The example contract period (Figure 1) was available for purchase beginning from about 6:00 p.m. Eastern Time (ET) on the last business Friday of September (Sept. 30) until 9:00 p.m. ET the following day (Saturday, Oct. 1). Figure 1 shows that the LGM-Dairy insurance period extends for 10 months, from November, 2011 to August, 2012. Program rules do not allow coverage in the month after purchase (i.e., October, 2011). The producer does not have to insure each of the 10 months, but can vary the coverage to the months desired and also vary the percentage of milk production covered within the months with targeted marketings. In this example, only 4 months have covered or targeted marketings (November and December, 2011; January and February, 2012). Also, in the example the covered months are covered at less than 100%.

The producer in this example chose not to cover March through August of 2012. Because LGM-Dairy contracts can be purchased every month; he could choose to purchase coverage for the months without targeted marketings in the September contract using subsequent LGM-Dairy contracts in the following month(s).

When the rules of the LGM-Dairy program were changed during the first half of 2011, allowing premium payments to be made at the end of the insurance contract period, the program became very popular. Its popularity increased even more when market conditions in the spring of 2011 made LGM-Dairy a very attractive risk management tool. The LGM-Dairy plan was allocated $16.2 million in underwriting capacity for fiscal year 2011 (10/1/2010 to 9/30/2011) and that amount was exhausted during the March, 2011 sales period. The program resumed sales when the fiscal year 2012 began in October, 2011. With the current budget woes in the U.S. it remains to be seen how much and how long this program will be funded.

The LGM-Dairy program is a flexible insurance program all dairy producers should investigate. It guarantees a minimum Income Over Feed Costs by establishing a milk price floor (minimum) and feed (corn, SBM equivalents) cost ceiling (maximum). It does not require all milk production and feed usage to be insured; it allows overlapping of contracts; contracts can be purchased every month for up to 10 months into the future; and it provides substantial premium subsidies and a variable deductible. LGM-Dairy is similar to the bundled options strategy which employs milk put options and feed call options, but is much cheaper and more flexible in regards to amounts of milk and feed covered. Its major drawbacks are the short sign-up window, producers must wait for an indemnity payment for a given contract until the month following the last month with targeted marketings in that contract, and a subsidy in any given year disappears when program funds are exhausted prior to the end of a fiscal year.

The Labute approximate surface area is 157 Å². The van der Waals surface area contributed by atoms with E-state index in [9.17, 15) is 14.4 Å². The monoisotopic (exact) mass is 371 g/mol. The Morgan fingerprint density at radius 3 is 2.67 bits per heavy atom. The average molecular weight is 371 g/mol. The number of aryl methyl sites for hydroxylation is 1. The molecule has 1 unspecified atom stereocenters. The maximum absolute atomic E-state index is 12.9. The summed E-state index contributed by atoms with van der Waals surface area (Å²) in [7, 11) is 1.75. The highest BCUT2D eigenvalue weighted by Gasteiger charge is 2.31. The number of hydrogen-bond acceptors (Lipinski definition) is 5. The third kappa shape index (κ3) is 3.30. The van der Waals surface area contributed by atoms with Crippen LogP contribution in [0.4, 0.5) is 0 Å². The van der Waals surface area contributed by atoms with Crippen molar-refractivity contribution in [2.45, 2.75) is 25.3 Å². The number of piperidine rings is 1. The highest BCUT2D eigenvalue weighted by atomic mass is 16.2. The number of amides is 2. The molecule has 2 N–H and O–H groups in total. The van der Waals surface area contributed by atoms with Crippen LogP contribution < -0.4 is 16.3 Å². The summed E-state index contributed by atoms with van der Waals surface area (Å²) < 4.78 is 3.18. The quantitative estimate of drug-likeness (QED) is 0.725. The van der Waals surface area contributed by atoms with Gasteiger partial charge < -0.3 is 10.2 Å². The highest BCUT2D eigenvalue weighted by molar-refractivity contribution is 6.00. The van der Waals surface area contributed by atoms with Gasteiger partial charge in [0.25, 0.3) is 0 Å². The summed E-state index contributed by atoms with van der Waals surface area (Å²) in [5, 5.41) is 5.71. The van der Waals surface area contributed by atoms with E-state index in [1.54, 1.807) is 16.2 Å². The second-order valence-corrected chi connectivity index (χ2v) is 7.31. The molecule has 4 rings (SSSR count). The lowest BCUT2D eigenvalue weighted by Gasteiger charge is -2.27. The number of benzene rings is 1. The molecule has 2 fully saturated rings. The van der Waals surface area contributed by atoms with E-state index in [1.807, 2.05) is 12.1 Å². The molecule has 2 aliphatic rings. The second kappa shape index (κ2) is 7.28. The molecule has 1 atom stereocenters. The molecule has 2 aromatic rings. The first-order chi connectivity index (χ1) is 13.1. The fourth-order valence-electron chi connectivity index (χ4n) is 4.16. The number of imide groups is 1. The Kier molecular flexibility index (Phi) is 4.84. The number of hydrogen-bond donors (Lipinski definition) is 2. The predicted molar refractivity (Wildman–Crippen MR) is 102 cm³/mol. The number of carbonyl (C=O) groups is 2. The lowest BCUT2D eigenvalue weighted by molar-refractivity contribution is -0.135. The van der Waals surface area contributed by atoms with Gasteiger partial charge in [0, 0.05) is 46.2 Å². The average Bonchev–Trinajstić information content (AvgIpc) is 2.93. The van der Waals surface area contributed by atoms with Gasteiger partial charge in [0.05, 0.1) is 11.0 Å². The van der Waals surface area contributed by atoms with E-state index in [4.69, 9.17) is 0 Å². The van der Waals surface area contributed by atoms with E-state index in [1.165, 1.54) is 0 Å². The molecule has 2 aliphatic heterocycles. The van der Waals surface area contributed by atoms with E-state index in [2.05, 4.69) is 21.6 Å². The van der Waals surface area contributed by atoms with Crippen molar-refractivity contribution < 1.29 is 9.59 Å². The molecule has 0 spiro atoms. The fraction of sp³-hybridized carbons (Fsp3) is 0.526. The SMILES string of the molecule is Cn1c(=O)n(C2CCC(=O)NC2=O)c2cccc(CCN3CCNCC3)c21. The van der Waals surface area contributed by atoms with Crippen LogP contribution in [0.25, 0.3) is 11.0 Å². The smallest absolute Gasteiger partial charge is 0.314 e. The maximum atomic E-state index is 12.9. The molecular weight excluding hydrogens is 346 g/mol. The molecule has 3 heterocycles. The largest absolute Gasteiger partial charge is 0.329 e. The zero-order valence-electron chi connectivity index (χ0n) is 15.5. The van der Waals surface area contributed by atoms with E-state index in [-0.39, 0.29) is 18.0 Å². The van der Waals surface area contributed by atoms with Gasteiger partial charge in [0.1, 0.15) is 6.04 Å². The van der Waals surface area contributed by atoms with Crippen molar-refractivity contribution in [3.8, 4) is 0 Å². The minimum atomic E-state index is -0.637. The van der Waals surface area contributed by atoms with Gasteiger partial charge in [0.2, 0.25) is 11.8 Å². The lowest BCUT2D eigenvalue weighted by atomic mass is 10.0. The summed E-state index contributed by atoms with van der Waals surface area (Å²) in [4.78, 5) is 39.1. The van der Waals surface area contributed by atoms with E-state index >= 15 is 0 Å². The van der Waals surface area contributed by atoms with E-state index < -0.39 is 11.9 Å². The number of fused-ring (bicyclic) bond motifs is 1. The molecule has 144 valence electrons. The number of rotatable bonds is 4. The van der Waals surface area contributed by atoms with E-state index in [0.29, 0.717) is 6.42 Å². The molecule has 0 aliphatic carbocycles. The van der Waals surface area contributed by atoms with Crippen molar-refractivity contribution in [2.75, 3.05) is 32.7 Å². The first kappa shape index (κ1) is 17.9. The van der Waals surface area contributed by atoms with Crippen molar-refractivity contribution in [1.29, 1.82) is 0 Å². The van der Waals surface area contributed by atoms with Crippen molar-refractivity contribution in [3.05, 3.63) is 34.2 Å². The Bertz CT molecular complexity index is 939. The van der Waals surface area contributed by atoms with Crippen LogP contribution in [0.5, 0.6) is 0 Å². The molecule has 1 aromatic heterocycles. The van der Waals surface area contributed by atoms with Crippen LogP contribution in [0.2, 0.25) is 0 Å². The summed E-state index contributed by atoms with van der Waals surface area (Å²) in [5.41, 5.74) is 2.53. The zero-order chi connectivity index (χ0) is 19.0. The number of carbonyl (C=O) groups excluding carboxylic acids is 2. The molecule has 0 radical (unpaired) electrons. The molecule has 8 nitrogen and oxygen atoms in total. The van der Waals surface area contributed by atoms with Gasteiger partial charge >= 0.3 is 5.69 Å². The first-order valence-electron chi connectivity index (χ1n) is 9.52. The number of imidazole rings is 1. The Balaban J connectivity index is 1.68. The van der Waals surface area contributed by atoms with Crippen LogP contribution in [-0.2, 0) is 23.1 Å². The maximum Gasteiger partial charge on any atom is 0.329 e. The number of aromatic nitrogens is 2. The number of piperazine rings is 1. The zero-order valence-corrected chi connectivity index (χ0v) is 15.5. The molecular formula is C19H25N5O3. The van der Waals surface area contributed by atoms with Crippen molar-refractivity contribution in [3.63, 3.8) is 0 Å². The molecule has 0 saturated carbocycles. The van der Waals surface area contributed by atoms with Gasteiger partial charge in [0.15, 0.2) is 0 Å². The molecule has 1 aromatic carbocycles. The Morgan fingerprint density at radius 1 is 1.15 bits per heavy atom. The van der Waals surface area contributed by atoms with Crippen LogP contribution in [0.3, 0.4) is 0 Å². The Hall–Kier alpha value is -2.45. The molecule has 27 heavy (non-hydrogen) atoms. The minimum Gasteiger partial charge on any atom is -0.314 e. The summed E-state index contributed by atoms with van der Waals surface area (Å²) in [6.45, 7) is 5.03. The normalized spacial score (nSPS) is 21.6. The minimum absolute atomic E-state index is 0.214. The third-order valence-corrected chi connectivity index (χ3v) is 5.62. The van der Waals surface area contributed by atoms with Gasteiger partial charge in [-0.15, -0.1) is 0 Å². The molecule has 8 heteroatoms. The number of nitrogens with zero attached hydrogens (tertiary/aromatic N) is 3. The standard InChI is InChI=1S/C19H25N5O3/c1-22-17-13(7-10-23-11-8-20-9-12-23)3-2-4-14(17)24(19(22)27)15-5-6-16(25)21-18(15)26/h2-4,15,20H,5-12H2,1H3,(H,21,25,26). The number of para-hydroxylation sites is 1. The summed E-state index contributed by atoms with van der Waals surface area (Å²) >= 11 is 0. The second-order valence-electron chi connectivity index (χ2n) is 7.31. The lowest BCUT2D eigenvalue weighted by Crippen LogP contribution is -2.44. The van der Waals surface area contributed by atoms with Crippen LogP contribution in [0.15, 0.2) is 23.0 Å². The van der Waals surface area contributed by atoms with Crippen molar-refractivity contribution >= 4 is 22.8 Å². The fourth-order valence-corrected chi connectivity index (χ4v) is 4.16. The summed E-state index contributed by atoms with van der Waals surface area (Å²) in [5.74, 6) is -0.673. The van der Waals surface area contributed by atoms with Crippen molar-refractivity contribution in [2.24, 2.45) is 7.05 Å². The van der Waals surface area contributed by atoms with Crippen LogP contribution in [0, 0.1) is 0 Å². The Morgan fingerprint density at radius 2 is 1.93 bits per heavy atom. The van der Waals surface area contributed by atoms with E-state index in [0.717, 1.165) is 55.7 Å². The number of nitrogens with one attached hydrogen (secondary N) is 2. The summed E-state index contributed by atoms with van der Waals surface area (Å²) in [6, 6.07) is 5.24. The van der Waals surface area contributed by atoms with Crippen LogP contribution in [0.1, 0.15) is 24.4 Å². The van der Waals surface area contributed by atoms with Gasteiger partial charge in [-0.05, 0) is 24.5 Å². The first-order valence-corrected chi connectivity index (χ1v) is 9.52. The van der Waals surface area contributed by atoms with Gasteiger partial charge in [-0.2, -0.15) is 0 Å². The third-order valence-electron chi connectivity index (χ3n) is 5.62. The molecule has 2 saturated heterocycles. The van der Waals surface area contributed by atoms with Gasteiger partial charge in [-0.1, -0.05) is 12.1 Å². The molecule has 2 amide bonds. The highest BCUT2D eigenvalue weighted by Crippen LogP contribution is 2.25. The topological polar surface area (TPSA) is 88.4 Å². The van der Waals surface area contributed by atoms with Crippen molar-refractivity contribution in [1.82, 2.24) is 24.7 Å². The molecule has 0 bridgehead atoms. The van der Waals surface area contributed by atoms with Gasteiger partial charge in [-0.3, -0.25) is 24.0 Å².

Gould, B. W. and V. E. Cabrera.  2011.  LGM-Dairy:  A Risk Management Tool for Small and Large Dairy Farms.  Univ. of Wis. Understanding Dairy Markets website (http://future.aae.wisc.edu/lgm-dairy/ppt_files/generic_pt1.ppt ).

Gould, B. W. and V. E. Cabrera.  2011.  LGM-Dairy Analyzer:  An Integrated Software System for Use with LGM-Dairy.  Univ. of Wis. Understanding Dairy Markets website (http://future.aae.wisc.edu/lgm-dairy/ppt_files/generic_pt2.ppt ).

Valvekar, M., V. E. Cabrera and B.W. Gould.  2008.  LGM-Dairy:  Livestock Gross Margin Insurance for Dairy, a New Risk Management Tool Available for Wisconsin Dairy Producers.  Univ. of Wis. Dairy Management White Paper.  August 2008.

United States Department of Agriculture.  2010.  Livestock Gross Margin Insurance:  Dairy Cattle.  A Risk Management Agency Fact Sheet.  Program Aid Number 2021.  June 2010.


Michigan Dairy Review is published and mailed to all Michigan dairy farmers and individuals working in allied industries. With its ever increasing on-line presence, the MDR target audience has spread beyond Michigan and the U.S.; today electronic subscribers are located in places such as Australia, The Scandinavia, Italy, Mexico, Ireland, Peru, and New Zealand.  

The MDR is the primary communications vehicle for research findings, extension programming, and teaching between faculty and staff in MSU dairy programs and the dairy industry. The MDR web site is paid for by the C. E. Meadows Endowment.

January 2012 Topics

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Intensified Feeding Programs for Calves

Right to Farm: Site Selection

Treatment of Milk House Wash Water

Diagnostic Tests and Strategies for BVDV

Landowners: Oil and Gas Leases

Livestock Gross Margin [Pt 2]

Social Secuurity Basics [Pt. 2]

What BOTF Participants are Learning

MSU at Nationals Dairy Challenge

2012 Winter Dairy Program